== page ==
Soy and Breast Cancer


Soy has been hailed as a potential anticancer agent in healthy people, but could its phytonutrients increase the recurrence of breast cancer?

Women in Asia experience breast cancer at rates that are three to six times lower than Western women. A higher soy-food intake is thought to be one reason for this. In Asian populations, a high soy-food intake during adulthood is linked with a 29 per cent reduction of death from breast cancer, but in Western populations, the data so far suggests that soy doesn’t protect mature breast tissue. Early introduction of soy into the diet and continued lifelong exposure—as is the case with traditional Asian diets—may be the reason for its effectiveness

Early and lifelong exposure

Several studies of Asian women from China and California show that early intake of as little as one serving per day of a traditional soy food may reduce the risk of adult breast cancer by as much as 50 per cent!

One US study by the National Cancer Institute suggests that introducing soy into the diets of children between the ages of 5 and 11 years is about twice as protective against breast cancer as beginning its use in the teen years.

Breast cancer survivors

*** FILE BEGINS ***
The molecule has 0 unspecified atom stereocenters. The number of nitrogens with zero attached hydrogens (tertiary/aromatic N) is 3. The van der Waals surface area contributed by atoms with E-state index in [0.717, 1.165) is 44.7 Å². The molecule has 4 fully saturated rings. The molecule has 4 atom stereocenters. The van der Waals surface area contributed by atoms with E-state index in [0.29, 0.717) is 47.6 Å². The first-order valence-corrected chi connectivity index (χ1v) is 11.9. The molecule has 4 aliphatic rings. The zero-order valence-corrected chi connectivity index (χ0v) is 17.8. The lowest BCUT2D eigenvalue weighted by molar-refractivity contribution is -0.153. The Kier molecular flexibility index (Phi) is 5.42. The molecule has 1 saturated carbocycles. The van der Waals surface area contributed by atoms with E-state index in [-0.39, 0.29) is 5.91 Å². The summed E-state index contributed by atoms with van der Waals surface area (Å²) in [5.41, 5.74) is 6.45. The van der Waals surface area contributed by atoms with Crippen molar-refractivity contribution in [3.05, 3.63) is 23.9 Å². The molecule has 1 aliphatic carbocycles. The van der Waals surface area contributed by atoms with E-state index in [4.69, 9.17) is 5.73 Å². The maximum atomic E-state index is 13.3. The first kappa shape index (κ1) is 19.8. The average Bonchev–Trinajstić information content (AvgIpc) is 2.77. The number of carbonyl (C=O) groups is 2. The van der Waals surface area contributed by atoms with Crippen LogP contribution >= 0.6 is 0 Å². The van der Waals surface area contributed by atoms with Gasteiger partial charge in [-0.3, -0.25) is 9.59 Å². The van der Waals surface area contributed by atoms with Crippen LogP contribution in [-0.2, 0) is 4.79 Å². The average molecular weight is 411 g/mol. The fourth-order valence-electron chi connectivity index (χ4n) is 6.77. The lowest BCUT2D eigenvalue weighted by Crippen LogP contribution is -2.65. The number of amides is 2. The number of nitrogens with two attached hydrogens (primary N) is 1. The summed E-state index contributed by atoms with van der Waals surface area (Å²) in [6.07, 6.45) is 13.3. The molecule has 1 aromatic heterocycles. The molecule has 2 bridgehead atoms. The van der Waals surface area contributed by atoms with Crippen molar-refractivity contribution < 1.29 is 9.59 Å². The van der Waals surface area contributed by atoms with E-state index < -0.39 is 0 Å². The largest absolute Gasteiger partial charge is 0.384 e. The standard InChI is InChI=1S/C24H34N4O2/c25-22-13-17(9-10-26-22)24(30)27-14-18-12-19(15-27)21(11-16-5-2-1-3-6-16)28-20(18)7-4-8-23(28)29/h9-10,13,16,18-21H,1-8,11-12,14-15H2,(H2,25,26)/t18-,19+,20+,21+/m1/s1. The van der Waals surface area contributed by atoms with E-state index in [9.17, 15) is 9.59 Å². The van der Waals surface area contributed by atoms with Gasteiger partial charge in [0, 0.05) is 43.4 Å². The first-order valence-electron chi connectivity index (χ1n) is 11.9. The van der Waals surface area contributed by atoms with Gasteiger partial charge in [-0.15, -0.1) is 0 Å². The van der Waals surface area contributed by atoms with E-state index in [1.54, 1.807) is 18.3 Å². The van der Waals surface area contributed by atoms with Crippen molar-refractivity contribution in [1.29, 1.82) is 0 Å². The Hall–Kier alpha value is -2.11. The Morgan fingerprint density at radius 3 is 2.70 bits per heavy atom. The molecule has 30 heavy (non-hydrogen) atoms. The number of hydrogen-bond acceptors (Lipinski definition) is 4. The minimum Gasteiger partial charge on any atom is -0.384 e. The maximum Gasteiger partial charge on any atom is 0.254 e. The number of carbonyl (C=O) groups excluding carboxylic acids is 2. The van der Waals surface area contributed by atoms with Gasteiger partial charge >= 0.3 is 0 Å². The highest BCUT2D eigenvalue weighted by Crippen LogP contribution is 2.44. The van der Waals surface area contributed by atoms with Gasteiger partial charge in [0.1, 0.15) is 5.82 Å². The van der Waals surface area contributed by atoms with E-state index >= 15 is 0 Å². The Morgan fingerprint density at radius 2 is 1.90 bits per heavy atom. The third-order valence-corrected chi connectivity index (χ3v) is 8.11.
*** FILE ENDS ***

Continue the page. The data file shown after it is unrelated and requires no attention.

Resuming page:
But what if you already have cancer?

Four studies with breast cancer survivors indicate that breast cancer is less likely to reoccur and death rates are lower among high soy consumers. Importantly, these studies allay fears that soy might interfere with tamoxifen or other cancer drugs.

One US study, which followed 1954 breast cancer survivors over six years, found a 60 per cent reduction in recurrence rates among postmenopausal women treated with tamoxifen who had the highest soy-food intake! While this doesn’t prove that soy foods prevent cancer—and the benefits appear to be limited to postmenopausal women with oestrogen sensitive cancer—the research is reassuring.

The bottom line is this: young girls should eat at least one serving of soy per day and breast cancer patients should consider including soy in their anticancer arsenal.

image Subscribe to our eNewsletter